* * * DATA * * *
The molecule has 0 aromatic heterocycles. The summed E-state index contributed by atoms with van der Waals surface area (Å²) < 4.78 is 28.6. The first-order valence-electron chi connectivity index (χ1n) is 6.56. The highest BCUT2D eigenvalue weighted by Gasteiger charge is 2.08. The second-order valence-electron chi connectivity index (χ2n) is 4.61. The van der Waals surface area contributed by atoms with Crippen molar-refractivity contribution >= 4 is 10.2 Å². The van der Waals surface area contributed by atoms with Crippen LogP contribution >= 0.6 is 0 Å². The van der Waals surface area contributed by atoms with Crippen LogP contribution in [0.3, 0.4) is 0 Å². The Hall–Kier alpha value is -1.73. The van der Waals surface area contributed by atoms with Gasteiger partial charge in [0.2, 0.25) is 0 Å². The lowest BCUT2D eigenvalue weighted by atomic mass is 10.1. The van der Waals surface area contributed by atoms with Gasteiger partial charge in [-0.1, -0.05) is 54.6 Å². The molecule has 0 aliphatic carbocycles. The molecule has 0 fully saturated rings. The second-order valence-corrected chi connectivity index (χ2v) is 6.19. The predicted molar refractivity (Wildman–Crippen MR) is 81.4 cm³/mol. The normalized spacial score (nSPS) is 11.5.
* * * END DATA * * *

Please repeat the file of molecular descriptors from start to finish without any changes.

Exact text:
The molecule has 0 aromatic heterocycles. The summed E-state index contributed by atoms with van der Waals surface area (Å²) < 4.78 is 28.6. The first-order valence-electron chi connectivity index (χ1n) is 6.56. The highest BCUT2D eigenvalue weighted by Gasteiger charge is 2.08. The second-order valence-electron chi connectivity index (χ2n) is 4.61. The van der Waals surface area contributed by atoms with Crippen molar-refractivity contribution >= 4 is 10.2 Å². The van der Waals surface area contributed by atoms with Crippen LogP contribution >= 0.6 is 0 Å². The van der Waals surface area contributed by atoms with Crippen LogP contribution in [0.3, 0.4) is 0 Å². The Hall–Kier alpha value is -1.73. The van der Waals surface area contributed by atoms with Gasteiger partial charge in [0.2, 0.25) is 0 Å². The lowest BCUT2D eigenvalue weighted by atomic mass is 10.1. The van der Waals surface area contributed by atoms with Gasteiger partial charge in [-0.1, -0.05) is 54.6 Å². The molecule has 0 aliphatic carbocycles. The molecule has 0 fully saturated rings. The second-order valence-corrected chi connectivity index (χ2v) is 6.19. The predicted molar refractivity (Wildman–Crippen MR) is 81.4 cm³/mol. The normalized spacial score (nSPS) is 11.5.